My archival research on Lav Diaz will not be possible without the big help of Hazel Orencio who first sent me a message inviting me for a Lav Diaz-related event in Singapore this coming August 2017. This prompted me to ask if she has some of Diaz’s primary documents to back-up my historical research on him. Two Sundays ago, we agreed to meet in Diaz’s apartment in Marikina, Metro Manila where Diaz is residing. He’s on a three-week break in the Philippines before heading back to the United States. Marikina is a suburban city adjacent to Quezon City where I live, just two jeepney rides away from my place.

Since my study is historiographic in nature I asked Lav Diaz if he could provide all the primary documents in my checklist. These include scripts, production notes, behind the scenes photographs and videos, rushes, cinematographic devices, lighting equipment, sound equipment, old photographs from childhood, school records, birth records, etc. So we initially level off in terms of conducting my research. We also run through my checklist to identify the documents’ location. Diaz is not fond of storing photographs. He said I should ask his regular film crew like Larry Manda, his cinematographer and collaborator since 1998, and Cesar Hernando, production designer of Batang West Side (2001), to locate some the production/behind the scenes photos of his films. Diaz also suggested to visit the archive of the comics publisher Altas Publishing to check on some of his works. Diaz mentioned that he did two graphic novels. One of which is titled Prinsipe Maru. He also suggested to check the archive of PTV4, a local government-owned TV channel, for his works in television during the late 1980s (post-EDSA People Power). If one of you is aware of Diaz’s history, the earliest version of Heremias (2006) was an educational video he did for the TV Program called Balintataw, which can be found in PTV4.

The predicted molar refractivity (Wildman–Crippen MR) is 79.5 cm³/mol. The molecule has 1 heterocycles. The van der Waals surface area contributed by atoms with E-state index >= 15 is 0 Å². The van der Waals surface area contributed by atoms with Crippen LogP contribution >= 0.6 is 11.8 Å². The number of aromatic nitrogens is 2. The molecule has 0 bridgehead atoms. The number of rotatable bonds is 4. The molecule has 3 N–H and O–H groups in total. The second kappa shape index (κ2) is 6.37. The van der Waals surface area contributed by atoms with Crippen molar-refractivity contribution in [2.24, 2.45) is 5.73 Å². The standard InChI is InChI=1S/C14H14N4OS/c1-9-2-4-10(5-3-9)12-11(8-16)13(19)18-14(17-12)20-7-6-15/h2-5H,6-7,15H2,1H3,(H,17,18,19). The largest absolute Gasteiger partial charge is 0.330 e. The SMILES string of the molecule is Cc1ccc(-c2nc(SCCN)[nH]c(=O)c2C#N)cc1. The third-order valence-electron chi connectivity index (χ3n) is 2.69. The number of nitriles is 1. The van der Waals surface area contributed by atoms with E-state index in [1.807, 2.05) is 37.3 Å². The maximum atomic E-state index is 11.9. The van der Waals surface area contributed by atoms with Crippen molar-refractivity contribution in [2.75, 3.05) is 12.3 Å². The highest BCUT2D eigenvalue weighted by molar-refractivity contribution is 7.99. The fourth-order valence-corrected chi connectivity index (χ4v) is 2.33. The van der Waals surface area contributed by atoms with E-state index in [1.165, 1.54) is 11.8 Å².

His personal archive in Marikina contains mostly old scripts, old but highly important miniDVs containing the raw files of his mid-2000s works. All digitized raw files of his post-Good Harvest works are there. His digital cameras are also there. His editing station is also there. Hazel told me that Diaz only edits his films in one area – his editing room, a small room with a Mac computer and a small single bed. Ever since they transferred in Marikina, he never edited outside the confines of this editing room. This must be a very special place.

 IMG_6518Diaz’s Panasonic DVX-100 camera he used in the mid-2000s.

Also, I was surprised to find that all his filmmaking equipment and all his awards fit into one bookshelf, no more and no less, although I haven’t seen the Golden Lion, the Silver Bear and Golden Leopard.  This includes his cameras, lighting equipment, sound equipment, tripods, and lenses. Diaz was also not fond of displaying his trophies in glitzy cabinets and display tables. Instead, he places his trophies alongside his equipment without any distinguishing space for both types of materials. One is mixed with the other. Some of the trophies even have missing pieces.This only shows that Diaz is not really much after the awards.


MiniDV tapes of Heremias 

Diaz is currently using a Sony A7s camera for his two upcoming films. This full-frame camera provided Diaz’s the necessary sensitivity to both light and darkness. He used this to shoot his previous film  Ang Babaeng Humayo. This is quite different from how Diaz organizes his shoots with his Panasonic DVX100, which he used to film the latter half of Evolution of a Filipino Family (2005) until Butterflies Have No Memories (2009). Panasonic DVX100 uses miniDVs while Sony A7s uses memory card. Although both are digital in terms of coding, they vary differently in terms data management principles and storage.